As the names suggest, the lipoproteins differ in their densities and size. However, within the subtypes of lipoproteins there is also variation in size and density. Distribution of lipoprotein profiles and of lipoprotein particle diameters appears to influence disease susceptibility and resistance. These profiles can be influenced by diet and other lifestyle choices. However, there is also a genetic element at work. Different ethnic populations have different susceptibilities
to cardiovascular disease, prompting for example the set up of the Multi-Ethnic Study of Atherosclerosis (MESA), a study of the characteristics of subclinical cardiovascular disease between different ethnic groups.

Lipoprotein profiles have been shown to differ by ethnicity and could help explain some differences in disease susceptibility between different ethnic groups. For example, sub-Saharan Africa has historically reported low levels of atherosclerotic cardiovascular disease and studies support the theory that this is related to ethnic variation in low-density lipoprotein cholesterol among other factors. In terms of insulin resistance and cardiovascular disease, variants in both the apolipoprotein B (APOB) gene region, which encodes the primary apolipoproteins of chylomicrons and low-density lipoproteins (LDL), and variation in the hepatic lipase (LIPC) gene, which encodes the enzyme that converts IDL to LDL, has been associated with mean VLDL and HDL diameter respectively in Caucasians.

The search goes on to determine what other ethnic differences could contribute to different cardiovascular disease susceptibilities. In the meantime, it is undoubtedly true that healthy diet choices can help swing the balance back in your favour whatever your ethnic background.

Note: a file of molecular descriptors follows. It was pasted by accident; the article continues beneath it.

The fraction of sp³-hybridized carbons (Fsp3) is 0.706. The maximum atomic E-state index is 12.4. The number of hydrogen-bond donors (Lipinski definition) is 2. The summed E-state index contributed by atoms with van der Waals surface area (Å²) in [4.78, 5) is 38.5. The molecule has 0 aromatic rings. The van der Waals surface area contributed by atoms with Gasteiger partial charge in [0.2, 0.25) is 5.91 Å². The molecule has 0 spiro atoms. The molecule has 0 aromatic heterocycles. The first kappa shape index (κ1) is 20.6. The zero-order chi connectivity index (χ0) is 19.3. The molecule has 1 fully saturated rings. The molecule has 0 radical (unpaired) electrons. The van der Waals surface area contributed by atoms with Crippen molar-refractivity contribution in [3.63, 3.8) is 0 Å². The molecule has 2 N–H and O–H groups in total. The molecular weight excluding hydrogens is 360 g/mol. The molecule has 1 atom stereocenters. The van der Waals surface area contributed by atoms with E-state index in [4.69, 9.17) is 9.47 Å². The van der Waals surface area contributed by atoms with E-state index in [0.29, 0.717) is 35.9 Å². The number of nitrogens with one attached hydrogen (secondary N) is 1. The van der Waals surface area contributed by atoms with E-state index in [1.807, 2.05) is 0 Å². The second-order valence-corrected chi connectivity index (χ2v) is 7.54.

Sources

FRAZIER-WOOD, A. et al., 2013. Genetic variants associated with VLDL, LDL and HDL particle size differ with race/ethnicity. Human genetics, 132(4), pp. 405-413

MACKEY, R.H. et al., 2012. High-density lipoprotein cholesterol and particle concentrations, carotid atherosclerosis, and coronary events: MESA (multi-ethnic study of atherosclerosis). United States: Elsevier Biomedical.

SLIWA, K. et al., 2012. Different lipid profiles according to ethnicity in the Heart of Soweto study cohort of de novo presentations of heart disease. Cardiovascular Journal Of Africa, 23(7), pp. 389-395

http://www.ncbi.nlm.nih.gov/projects/gap...0209.v2.p1
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#4
Thank you for sharing this information. It is always a dilemma when it comes to choosing the right oil for cooking. It becomes very difficult to decide what is good and bad for health. I have switched to Saffola Total oil, which is supposed to be very healthy and safe. A lot of research goes into the making of healthy oil and Saffola Total seems to have done extensive research in the field. Researching online, I found that Saffola Total has 2X antioxidant power and their mutliseed and Losorb technology makes it the safest oil for cooking. I hope people looking for healthy oil find this helpful.